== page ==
The string of events in Iraq at least over the past year suggests that the crisis and instability in the country seem to have no intention of dying down.
In the latest instance, crowds of unemployed Iraqi youths took to the Tahrir Square in the capital Baghdad to protest unemployment in the country and the blatant corruption in the political community. Very soon, other Iraqi cities witnessed similar protests with similar demands.
After a couple of days of stormy demonstrations, the parliament lawmakers met with the protest leaders and activities were suspended until the end of Arabaeen, a religious commemoration in the country every year attracting millions to the holy city of Karbala to mark the martyrdom of Prophet Muhammad’s grandson Imam Hussein. But according to the latest calls, the demonstrations will be resumed on Friday, October 25. Muqtada al-Sadr, the influential cleric who leads the Saeroon parliamentary alliance, has invited his supporters to make huge turnout in the forthcoming anti-government gathering.
The preparations for a new wave come while the government of Prime Minister Adel Abdul Mahdi since the eruption of the protests offered three reform packages to persuade the people to go back home. How much could these reforms address the crowds’ needs?
The PM’s packages of reforms
In the middle of the protestations, the parliament speaker’s meeting with 50 representatives of the demonstrators to see what their demands was one of the considerable events that has taken place once in the country.
Furthermore, the heads of three powers gathered and a set of decisions were taken. They decided to form a “reconstruction council”, enact social insurance law, and launch a council for federal services to guarantee a fair distribution of state posts. They also promised to form “reformist lawmakers commission” in the parliament and immediately crack down on corruption.
In terms of implementation, the PM took the first steps by firing some 1,000 “corrupt” state employees. The government shortly later, published the three reform packages approved by the cabinet. Here they are:
The country’s ministry of finance is under obligation to provide finances to the National Housing Fund to increase the interest-free loans to build houses in lands distributed among the citizens. The council of ministers also decided to provide 150,000 unemployed families $150 monthly pays and give them business places in the country’s business hubs under the conditions that they employ at least two individuals. This, the government said, will create 450,000 jobs.
According to this package, the ministry of defense and interior will employ 18-25-year-old youths and rethink the canceled contracts with their employees. The agriculture ministry will give the land leases. The education ministry will employ its contract teachers. The health ministry was instructed to treat all of those wounded in the recent protests for free and bring those dead under the “laws of martyrdom”, which would mean regular pays for their families.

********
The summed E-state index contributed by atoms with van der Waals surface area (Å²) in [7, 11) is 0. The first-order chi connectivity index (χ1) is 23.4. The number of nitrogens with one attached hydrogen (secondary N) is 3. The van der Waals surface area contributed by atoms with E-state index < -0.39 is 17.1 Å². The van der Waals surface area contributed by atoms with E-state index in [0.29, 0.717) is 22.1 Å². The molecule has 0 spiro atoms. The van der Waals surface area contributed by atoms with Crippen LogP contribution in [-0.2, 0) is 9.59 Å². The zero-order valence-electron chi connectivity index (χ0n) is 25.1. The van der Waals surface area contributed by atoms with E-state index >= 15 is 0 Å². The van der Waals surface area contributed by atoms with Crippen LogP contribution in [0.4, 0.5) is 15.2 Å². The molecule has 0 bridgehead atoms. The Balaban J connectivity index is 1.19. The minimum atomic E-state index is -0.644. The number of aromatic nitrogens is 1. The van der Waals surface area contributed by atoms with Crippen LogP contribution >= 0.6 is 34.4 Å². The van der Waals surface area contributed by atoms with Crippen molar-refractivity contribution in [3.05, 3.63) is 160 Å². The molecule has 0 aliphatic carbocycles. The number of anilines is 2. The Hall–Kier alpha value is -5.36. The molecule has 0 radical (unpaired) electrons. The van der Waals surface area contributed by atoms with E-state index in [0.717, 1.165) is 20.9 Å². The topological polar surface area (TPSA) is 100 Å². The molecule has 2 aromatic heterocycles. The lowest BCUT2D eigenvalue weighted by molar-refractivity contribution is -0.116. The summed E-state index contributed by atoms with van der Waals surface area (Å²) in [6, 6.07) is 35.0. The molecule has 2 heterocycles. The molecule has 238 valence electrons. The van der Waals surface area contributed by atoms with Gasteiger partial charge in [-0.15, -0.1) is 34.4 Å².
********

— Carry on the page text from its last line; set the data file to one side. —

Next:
On October 15, the second package of government reforms was unveiled. Its terms are as follows:
A council, led by the PM and membership of the minister of housing and other related authorities, will be formed to supervise the distribution of housing lands among the citizens. The council will also be tasked with expanding the cities and changing the use of lands in the suburbs for this purpose. The government will also detect state employees receiving more than one salary. The ministry of power will also have to provide free solar power to 3,000 poor households. The package tasks the ministry of trade to facilitate company registration for below 35 years old citizens. Job opportunities will be created in engineering, parks, and trash recycling. The provincial governments were given powers to use the youths in projects with costs less than 500 million Iraqi dinars ($412 million).
The labor ministry was tasked with providing food trucks and mobile restaurants for youths with cheap loans. The municipalities are ordered to issue business licenses with easy conditions. The power ministry will contract the bellow 35 years old youths for receiving its bills. The contractors will get 5 percent of the total bill value and 5,000 dinars for day work.
The aim of the first two is, as the PM put it, to see no families without a source of living. The third package was unveiled as the government still had worries about the situation. The third round of reforms asks the ministry of education to train job seekers and provide finances to employ them in state posts or help them run small businesses. The government asked the pension and retirement organization to design a plan for the early retirement of the state employees to vacate posts for the younger generations. This package will reduce the tax for low-making and small businesses. The income tax will be fully cut for them.
Will reform packages work?
A couple of points should be regarded concerning Abdul Mahdi’s reforms:
1. The level of people’s expectations from the government to fight corruption and provide social justice are too high to allow for approval of such hurried reform packages.
2. While the president, the PM, and the parliament speaker are united, Muqtada al-Sadr’s encouraging the protests mars the government’s efforts to satisfy the demonstrators.
3. In the short term, or as long as the promised reforms are not implemented, there should not be an expectation of the end of the protests.
4. Abdul Mahdi is leading a single-party government. The nature of the power-sharing government strips him of overwhelming support to calm the situation. On the contrary, some parties seek to fuel the demonstrations to push the situation towards his resignation.